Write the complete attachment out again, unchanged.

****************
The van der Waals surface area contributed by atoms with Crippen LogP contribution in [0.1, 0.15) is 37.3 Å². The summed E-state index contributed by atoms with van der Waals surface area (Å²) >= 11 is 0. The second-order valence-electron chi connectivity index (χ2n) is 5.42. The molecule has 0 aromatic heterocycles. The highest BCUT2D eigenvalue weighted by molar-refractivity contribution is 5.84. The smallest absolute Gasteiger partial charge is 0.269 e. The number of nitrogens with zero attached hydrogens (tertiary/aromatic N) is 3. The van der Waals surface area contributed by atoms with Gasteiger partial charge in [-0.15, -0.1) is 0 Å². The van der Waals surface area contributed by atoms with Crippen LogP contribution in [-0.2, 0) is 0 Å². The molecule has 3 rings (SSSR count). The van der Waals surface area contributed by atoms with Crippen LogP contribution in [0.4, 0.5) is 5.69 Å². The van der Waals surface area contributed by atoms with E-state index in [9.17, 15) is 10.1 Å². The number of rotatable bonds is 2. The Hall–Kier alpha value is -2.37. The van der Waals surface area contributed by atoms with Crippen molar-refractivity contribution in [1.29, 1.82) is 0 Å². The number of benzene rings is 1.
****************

The van der Waals surface area contributed by atoms with Crippen LogP contribution in [0.1, 0.15) is 37.3 Å². The summed E-state index contributed by atoms with van der Waals surface area (Å²) >= 11 is 0. The second-order valence-electron chi connectivity index (χ2n) is 5.42. The molecule has 0 aromatic heterocycles. The highest BCUT2D eigenvalue weighted by molar-refractivity contribution is 5.84. The smallest absolute Gasteiger partial charge is 0.269 e. The number of nitrogens with zero attached hydrogens (tertiary/aromatic N) is 3. The van der Waals surface area contributed by atoms with Gasteiger partial charge in [-0.15, -0.1) is 0 Å². The van der Waals surface area contributed by atoms with Crippen LogP contribution in [-0.2, 0) is 0 Å². The molecule has 3 rings (SSSR count). The van der Waals surface area contributed by atoms with Crippen LogP contribution in [0.4, 0.5) is 5.69 Å². The van der Waals surface area contributed by atoms with E-state index in [9.17, 15) is 10.1 Å². The number of rotatable bonds is 2. The Hall–Kier alpha value is -2.37. The van der Waals surface area contributed by atoms with Crippen molar-refractivity contribution in [1.29, 1.82) is 0 Å². The number of benzene rings is 1.